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Transforming Society

Securing Rights

Restoring Dignity

Police clash with protesters calling for president's resignation

17 April 2017

Foreign and local currency bonds were downgraded to the "junk" level, following a similar move from the S&P rating agency earlier this week.

"I am marching to get the ANC to take us seriously and respect our wishes by letting the president go", said one of the protestors to Reuters.
Mark Heywood, the leader of the Save South Africa movement that organized the mammoth march, said the turnout was a clear message to Zuma.

Another Zuma ally, Black Business Council president Danisa Baloyi, told the group: "Who really cares?"

The opposition party - the Democratic Alliance (DA) - were involved in organising the demonstrations and many supports took a stand against the president during the protests.

Netwerk24 photographer Felix Dlangamandla was on the scene when pro-Zuma Black First Land First representatives shouted at anti-Zuma protesters and police fired stun grenades to separate the two camps.

The Fitch agency cited political uncertainty as a factor in its decision to downgrade South Africa's credit rating to below investment grade, days after Standard & Poor's did the same.

The call for President Jacob Zuma to step down is far from over, with protests now expected to be escalated in the coming weeks. Zuma and the Gupta brothers deny wrongdoing.

Many South Africans don't have billions on the stock exchange.

Speaking to RNEWS, East London resident Nomonde Siswana, said that the call for president Zuma to step down is a good cause, and that if he continues being a President, the economy will suffer and the poor will remain poor.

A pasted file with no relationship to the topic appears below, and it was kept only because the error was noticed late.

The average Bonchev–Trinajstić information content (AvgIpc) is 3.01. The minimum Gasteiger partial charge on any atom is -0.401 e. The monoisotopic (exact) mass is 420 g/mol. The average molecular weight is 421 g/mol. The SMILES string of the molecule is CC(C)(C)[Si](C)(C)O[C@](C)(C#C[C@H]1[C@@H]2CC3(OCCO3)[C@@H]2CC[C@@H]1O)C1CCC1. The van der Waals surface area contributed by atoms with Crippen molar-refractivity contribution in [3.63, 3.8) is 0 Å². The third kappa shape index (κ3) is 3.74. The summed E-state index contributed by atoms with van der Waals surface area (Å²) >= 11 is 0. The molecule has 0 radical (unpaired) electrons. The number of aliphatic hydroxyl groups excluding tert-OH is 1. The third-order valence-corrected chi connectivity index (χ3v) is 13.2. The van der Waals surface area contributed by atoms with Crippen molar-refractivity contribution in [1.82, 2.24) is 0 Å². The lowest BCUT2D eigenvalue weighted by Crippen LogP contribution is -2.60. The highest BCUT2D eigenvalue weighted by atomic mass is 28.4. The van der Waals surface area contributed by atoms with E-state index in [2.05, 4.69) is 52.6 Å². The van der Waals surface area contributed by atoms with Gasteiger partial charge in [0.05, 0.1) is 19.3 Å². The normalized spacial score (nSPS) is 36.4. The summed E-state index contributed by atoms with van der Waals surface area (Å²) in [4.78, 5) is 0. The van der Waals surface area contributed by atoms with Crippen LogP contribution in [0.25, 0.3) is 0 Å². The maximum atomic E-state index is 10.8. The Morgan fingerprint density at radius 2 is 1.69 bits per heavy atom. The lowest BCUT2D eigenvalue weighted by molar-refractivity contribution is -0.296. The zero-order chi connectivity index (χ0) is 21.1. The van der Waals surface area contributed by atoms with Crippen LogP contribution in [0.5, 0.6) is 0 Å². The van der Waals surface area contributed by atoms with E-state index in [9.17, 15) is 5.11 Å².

The ANC also rejected calls for Zuma to quit, he said and said its members in parliament would vote to defeat a motion of no-confidence against Zuma on April 18. Some supporters of Zuma chanted the president's name.

On Friday, scores of camouflage-wearing members of MK, the former armed wing of the ANC, paraded at the party's headquarters in downtown Johannesburg in a show of loyalty to Zuma.

Some protesters carried signs reading "Fire Zuma" while others said they felt the ruling class were more concerned about enriching themselves than dealing with high unemployment, a slowing economy and stubborn racial inequality.

Capital Economics Africa economist John Ashbourne said in a note that although there was mounting opposition to Zuma "we think that the most likely outcome is still that Mr. Zuma will decide the timing of his own exit".

"Be courageous and comradely, confront a comrade if you have got problems with (a) comrade, don't use comrades who have died as a platform to perpetuate disunity", he said without mentioning any names.

"We are very concerned that people who are exercising their constitutionally enshrined rights are being treated as enemies", Gail Smith, a senior official of the Human Rights Commission, said. She wore a South African flag bandana.

Source:Lacanshire Independent News

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